The past several years have been terrible for Takata. The company's deeply flawed airbags have been linked to more than a dozen deaths and over 100 injuries worldwide. Most of those incidents have occurred in the U.S.
Last week, the company's woes worsened as we learned of yet another fatality that might be blamed on a Takata airbag; a criminal investigation of the company continued; and the Japanese supplier's quest to find a buyer hit a few snags. Here's a recap of those headlines:
On September 24, a driver in Malaysia was killed in a collision, and on Wednesday, we learned that the driver's Takata airbag ruptured during deployment. As with most other fatalities of this nature, the motorist was behind the wheel of a Honda--formerly, Takata's biggest client.
The sadder news is, the car was recalled in June of 2015 to have its airbag inflators replaced. It appears that the owner(s) never took the vehicle in for service.
Investigators haven't conclusively linked the driver's death to the car's exploding airbag, and Honda notes that the type of inflator used in the car was never used in vehicles sold in the U.S. or Canada. However, the automaker does point out that at least one death in Malaysia has been linked to that particular style of airbag inflator.
Translation: it's a distinct possibility that the death will be conclusively linked to the car's Takata airbag. If so, it will mark the 14th such death since the crisis began.
Meanwhile, on this side of the Pacific, the U.S. Department of Justice has confirmed that Takata broke the law in its handling of the airbag crisis. (This isn't especially surprising: back in July, an independent audit revealed that Takata had hidden details about its exploding airbags from regulators and clients.)
The DOJ is in talks with Takata to resolve the criminal charges. Expect the company to shell out a substantial fine at the very least.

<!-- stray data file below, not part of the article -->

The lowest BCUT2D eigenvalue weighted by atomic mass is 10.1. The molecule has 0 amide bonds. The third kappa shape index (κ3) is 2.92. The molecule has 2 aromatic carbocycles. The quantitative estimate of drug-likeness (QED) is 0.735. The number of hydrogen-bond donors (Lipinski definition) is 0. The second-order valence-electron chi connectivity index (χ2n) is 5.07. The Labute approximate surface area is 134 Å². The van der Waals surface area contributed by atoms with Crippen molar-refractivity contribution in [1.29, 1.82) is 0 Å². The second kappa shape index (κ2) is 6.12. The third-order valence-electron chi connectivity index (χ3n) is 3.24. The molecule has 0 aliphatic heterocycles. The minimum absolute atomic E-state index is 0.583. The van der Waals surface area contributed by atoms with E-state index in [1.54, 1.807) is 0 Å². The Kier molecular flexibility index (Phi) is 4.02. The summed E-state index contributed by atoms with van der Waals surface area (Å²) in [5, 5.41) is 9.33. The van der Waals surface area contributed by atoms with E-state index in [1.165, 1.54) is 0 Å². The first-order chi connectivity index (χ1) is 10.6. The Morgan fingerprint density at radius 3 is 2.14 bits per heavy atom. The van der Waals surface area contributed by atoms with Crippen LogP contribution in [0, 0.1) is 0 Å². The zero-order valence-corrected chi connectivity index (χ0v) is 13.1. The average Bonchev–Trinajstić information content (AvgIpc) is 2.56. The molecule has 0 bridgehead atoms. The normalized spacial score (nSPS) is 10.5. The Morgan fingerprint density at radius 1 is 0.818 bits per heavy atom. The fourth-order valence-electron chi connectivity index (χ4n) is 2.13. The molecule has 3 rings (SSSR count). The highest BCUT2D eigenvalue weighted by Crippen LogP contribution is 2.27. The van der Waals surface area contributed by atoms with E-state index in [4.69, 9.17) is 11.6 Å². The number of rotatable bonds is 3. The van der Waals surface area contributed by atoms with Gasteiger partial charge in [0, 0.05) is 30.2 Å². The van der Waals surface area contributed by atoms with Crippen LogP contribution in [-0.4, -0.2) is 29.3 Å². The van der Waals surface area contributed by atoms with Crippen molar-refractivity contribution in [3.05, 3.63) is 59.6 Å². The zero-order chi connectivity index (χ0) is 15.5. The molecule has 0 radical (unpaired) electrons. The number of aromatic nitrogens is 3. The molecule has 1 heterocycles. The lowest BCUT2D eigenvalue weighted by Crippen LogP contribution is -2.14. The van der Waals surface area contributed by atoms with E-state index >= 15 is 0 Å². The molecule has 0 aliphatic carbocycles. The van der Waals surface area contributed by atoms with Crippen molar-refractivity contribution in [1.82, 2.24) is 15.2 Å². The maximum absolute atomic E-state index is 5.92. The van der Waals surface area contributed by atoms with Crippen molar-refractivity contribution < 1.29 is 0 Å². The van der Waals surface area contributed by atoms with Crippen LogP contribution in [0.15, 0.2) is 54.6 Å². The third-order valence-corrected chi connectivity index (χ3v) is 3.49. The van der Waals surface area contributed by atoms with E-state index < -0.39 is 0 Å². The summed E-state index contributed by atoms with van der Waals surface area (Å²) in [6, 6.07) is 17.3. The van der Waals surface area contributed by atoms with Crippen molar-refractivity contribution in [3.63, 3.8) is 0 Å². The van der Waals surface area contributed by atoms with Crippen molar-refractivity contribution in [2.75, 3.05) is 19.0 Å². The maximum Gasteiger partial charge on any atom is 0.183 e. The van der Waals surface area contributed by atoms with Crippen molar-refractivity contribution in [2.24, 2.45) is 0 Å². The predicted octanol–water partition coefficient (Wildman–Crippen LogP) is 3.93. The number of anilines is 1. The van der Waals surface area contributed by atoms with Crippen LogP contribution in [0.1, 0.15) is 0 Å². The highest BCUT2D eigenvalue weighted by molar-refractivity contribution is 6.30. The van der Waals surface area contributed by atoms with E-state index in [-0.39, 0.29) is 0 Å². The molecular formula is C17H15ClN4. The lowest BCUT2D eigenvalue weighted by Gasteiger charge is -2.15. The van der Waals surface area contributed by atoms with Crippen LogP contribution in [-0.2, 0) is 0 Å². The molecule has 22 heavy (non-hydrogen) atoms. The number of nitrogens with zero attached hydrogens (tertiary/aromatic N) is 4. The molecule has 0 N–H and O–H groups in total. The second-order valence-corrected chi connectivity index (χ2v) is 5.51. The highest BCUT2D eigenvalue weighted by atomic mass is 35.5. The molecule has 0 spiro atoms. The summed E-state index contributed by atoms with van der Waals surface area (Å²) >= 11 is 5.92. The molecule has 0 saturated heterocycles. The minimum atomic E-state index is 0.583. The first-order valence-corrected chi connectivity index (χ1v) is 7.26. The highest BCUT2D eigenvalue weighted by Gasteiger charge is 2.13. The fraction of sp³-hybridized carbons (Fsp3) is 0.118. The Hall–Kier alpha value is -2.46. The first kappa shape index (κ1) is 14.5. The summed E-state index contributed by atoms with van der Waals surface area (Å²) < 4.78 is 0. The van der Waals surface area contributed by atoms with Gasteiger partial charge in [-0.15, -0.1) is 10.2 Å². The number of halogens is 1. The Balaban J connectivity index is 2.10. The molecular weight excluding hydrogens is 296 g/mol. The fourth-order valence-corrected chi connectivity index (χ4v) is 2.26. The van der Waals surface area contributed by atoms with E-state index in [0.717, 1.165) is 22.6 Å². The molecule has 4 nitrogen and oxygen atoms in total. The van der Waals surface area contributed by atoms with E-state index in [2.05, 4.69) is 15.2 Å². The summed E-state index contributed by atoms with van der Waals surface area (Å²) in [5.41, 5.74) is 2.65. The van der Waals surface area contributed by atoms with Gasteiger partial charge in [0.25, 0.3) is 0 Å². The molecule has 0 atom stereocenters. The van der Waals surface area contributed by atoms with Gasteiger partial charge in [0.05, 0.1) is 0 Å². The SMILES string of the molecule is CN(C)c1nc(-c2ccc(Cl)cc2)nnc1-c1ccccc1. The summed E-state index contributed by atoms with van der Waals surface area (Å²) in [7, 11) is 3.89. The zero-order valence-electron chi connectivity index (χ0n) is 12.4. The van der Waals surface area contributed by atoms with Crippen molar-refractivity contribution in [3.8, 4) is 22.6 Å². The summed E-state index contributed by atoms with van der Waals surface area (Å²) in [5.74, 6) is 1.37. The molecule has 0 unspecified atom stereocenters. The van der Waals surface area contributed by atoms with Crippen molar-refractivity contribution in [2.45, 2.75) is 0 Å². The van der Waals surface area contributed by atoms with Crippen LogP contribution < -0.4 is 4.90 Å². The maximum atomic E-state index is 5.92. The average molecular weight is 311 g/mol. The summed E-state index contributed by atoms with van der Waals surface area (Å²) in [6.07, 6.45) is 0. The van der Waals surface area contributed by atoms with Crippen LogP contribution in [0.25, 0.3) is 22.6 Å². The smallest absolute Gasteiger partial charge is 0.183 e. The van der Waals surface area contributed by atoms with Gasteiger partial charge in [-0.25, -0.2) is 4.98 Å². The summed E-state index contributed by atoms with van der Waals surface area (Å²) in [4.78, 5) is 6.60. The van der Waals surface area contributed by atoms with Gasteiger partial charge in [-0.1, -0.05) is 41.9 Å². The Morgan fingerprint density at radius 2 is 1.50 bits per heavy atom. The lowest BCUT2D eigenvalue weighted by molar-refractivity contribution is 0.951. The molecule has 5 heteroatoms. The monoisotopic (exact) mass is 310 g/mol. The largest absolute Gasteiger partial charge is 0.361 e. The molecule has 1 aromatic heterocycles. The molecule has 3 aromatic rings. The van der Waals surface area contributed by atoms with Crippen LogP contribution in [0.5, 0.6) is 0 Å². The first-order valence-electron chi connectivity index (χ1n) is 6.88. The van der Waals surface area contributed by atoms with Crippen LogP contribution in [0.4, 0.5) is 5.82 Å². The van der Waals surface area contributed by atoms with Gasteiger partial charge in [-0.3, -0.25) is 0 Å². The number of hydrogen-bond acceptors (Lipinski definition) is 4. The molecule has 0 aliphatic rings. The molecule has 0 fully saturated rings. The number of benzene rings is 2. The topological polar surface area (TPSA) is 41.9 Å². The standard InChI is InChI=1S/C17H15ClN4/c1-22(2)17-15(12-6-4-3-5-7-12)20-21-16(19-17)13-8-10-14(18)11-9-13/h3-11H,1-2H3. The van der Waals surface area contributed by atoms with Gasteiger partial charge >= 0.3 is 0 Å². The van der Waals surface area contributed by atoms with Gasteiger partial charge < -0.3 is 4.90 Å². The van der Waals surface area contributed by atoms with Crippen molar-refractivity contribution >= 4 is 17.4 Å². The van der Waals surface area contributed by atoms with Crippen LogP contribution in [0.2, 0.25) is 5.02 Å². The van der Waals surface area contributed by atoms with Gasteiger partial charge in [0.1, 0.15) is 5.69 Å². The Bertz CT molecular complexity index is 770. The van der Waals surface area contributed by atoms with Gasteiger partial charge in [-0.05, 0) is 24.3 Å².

For months, Takata has been desperately seeking a buyer to help it recover from the airbag fiasco, and as of last week, it had received five bids, each valued between $1 billion and $2 billion.
However, not all bids are created equal. Two of the company's potential new owners--Autoliv and Key Safety Systems--insist that Takata file for bankruptcy first. Doing so could potentially shield the restructured company and its new owners from lawsuits related to the airbags. (Although as we've seen with General Motors's Switchgate fiasco, that kind of plan isn't foolproof.)
Three other bids have been submitted by Daicel, Bain Capital, and the team of KKR & Co. and Flex-N-Gate. While those bids have all proposed bankruptcy as an important option, restructuring isn't a condition of the takeover, as it is for Autoliv and Key Safety Systems. That makes these three more attractive to Takata.
Ironically, the question of whether Takata will be forced to file for bankruptcy may depend on clients like GM and Volkswagen, both of whom have been/are embroiled in massive recall fiascoes of their own over the past couple of years. Though automakers haven't been exactly willing to support Takata during this crisis, doing so is in their best interests, since it ensures that the products Takata makes--including replacement airbags--continue flowing uninterrupted.